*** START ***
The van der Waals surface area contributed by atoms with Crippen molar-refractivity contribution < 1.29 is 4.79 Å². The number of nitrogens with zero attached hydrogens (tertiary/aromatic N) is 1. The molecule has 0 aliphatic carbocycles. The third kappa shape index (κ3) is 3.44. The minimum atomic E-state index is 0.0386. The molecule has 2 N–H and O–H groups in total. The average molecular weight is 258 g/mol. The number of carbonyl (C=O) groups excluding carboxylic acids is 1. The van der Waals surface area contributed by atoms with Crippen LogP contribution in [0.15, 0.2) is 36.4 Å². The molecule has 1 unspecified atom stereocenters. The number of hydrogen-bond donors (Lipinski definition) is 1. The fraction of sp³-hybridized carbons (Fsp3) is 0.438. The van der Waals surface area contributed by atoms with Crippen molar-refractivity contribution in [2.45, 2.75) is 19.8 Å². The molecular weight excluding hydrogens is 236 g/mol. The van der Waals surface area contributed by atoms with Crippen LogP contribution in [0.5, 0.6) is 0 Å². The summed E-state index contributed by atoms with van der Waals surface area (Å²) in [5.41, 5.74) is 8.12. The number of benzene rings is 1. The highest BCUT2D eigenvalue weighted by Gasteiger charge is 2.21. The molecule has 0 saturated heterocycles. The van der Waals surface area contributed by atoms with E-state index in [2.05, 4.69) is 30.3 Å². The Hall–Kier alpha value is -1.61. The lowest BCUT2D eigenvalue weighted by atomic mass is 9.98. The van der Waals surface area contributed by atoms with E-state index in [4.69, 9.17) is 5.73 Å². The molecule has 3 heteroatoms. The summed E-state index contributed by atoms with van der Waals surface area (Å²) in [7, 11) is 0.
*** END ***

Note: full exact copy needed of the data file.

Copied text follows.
The van der Waals surface area contributed by atoms with Crippen molar-refractivity contribution < 1.29 is 4.79 Å². The number of nitrogens with zero attached hydrogens (tertiary/aromatic N) is 1. The molecule has 0 aliphatic carbocycles. The third kappa shape index (κ3) is 3.44. The minimum atomic E-state index is 0.0386. The molecule has 2 N–H and O–H groups in total. The average molecular weight is 258 g/mol. The number of carbonyl (C=O) groups excluding carboxylic acids is 1. The van der Waals surface area contributed by atoms with Crippen LogP contribution in [0.15, 0.2) is 36.4 Å². The molecule has 1 unspecified atom stereocenters. The number of hydrogen-bond donors (Lipinski definition) is 1. The fraction of sp³-hybridized carbons (Fsp3) is 0.438. The van der Waals surface area contributed by atoms with Crippen molar-refractivity contribution in [2.45, 2.75) is 19.8 Å². The molecular weight excluding hydrogens is 236 g/mol. The van der Waals surface area contributed by atoms with Crippen LogP contribution in [0.5, 0.6) is 0 Å². The summed E-state index contributed by atoms with van der Waals surface area (Å²) in [5.41, 5.74) is 8.12. The number of benzene rings is 1. The highest BCUT2D eigenvalue weighted by Gasteiger charge is 2.21. The molecule has 0 saturated heterocycles. The van der Waals surface area contributed by atoms with E-state index in [2.05, 4.69) is 30.3 Å². The Hall–Kier alpha value is -1.61. The lowest BCUT2D eigenvalue weighted by atomic mass is 9.98. The van der Waals surface area contributed by atoms with E-state index in [4.69, 9.17) is 5.73 Å². The molecule has 3 heteroatoms. The summed E-state index contributed by atoms with van der Waals surface area (Å²) in [7, 11) is 0.